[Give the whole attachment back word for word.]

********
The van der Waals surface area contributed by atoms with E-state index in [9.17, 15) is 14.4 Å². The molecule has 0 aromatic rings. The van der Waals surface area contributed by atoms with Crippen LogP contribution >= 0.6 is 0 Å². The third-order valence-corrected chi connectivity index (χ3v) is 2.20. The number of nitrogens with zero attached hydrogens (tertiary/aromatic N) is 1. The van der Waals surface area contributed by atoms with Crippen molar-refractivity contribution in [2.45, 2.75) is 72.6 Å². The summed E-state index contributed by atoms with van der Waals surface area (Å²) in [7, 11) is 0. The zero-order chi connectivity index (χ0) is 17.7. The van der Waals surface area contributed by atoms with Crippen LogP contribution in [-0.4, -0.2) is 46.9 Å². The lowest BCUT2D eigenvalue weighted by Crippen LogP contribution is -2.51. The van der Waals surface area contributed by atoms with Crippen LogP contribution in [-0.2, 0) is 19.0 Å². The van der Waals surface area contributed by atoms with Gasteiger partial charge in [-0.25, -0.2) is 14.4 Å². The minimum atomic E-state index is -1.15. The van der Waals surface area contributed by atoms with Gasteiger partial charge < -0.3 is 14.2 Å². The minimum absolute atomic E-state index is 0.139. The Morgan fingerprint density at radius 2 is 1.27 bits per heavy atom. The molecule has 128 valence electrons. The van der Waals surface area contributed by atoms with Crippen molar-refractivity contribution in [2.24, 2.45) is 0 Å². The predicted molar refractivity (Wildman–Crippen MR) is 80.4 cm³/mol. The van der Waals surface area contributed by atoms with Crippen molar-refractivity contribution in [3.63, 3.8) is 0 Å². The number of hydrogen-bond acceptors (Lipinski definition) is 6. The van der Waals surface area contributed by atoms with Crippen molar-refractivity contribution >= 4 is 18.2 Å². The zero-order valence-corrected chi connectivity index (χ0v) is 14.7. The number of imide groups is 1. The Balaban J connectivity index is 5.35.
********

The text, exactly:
The van der Waals surface area contributed by atoms with E-state index in [9.17, 15) is 14.4 Å². The molecule has 0 aromatic rings. The van der Waals surface area contributed by atoms with Crippen LogP contribution >= 0.6 is 0 Å². The third-order valence-corrected chi connectivity index (χ3v) is 2.20. The number of nitrogens with zero attached hydrogens (tertiary/aromatic N) is 1. The van der Waals surface area contributed by atoms with Crippen molar-refractivity contribution in [2.45, 2.75) is 72.6 Å². The summed E-state index contributed by atoms with van der Waals surface area (Å²) in [7, 11) is 0. The zero-order chi connectivity index (χ0) is 17.7. The van der Waals surface area contributed by atoms with Crippen LogP contribution in [-0.4, -0.2) is 46.9 Å². The lowest BCUT2D eigenvalue weighted by Crippen LogP contribution is -2.51. The van der Waals surface area contributed by atoms with Crippen LogP contribution in [-0.2, 0) is 19.0 Å². The van der Waals surface area contributed by atoms with Gasteiger partial charge in [-0.25, -0.2) is 14.4 Å². The minimum atomic E-state index is -1.15. The van der Waals surface area contributed by atoms with Gasteiger partial charge < -0.3 is 14.2 Å². The minimum absolute atomic E-state index is 0.139. The Morgan fingerprint density at radius 2 is 1.27 bits per heavy atom. The molecule has 128 valence electrons. The van der Waals surface area contributed by atoms with Crippen molar-refractivity contribution in [2.24, 2.45) is 0 Å². The predicted molar refractivity (Wildman–Crippen MR) is 80.4 cm³/mol. The van der Waals surface area contributed by atoms with Crippen molar-refractivity contribution in [3.63, 3.8) is 0 Å². The number of hydrogen-bond acceptors (Lipinski definition) is 6. The van der Waals surface area contributed by atoms with Crippen molar-refractivity contribution >= 4 is 18.2 Å². The zero-order valence-corrected chi connectivity index (χ0v) is 14.7. The number of imide groups is 1. The Balaban J connectivity index is 5.35.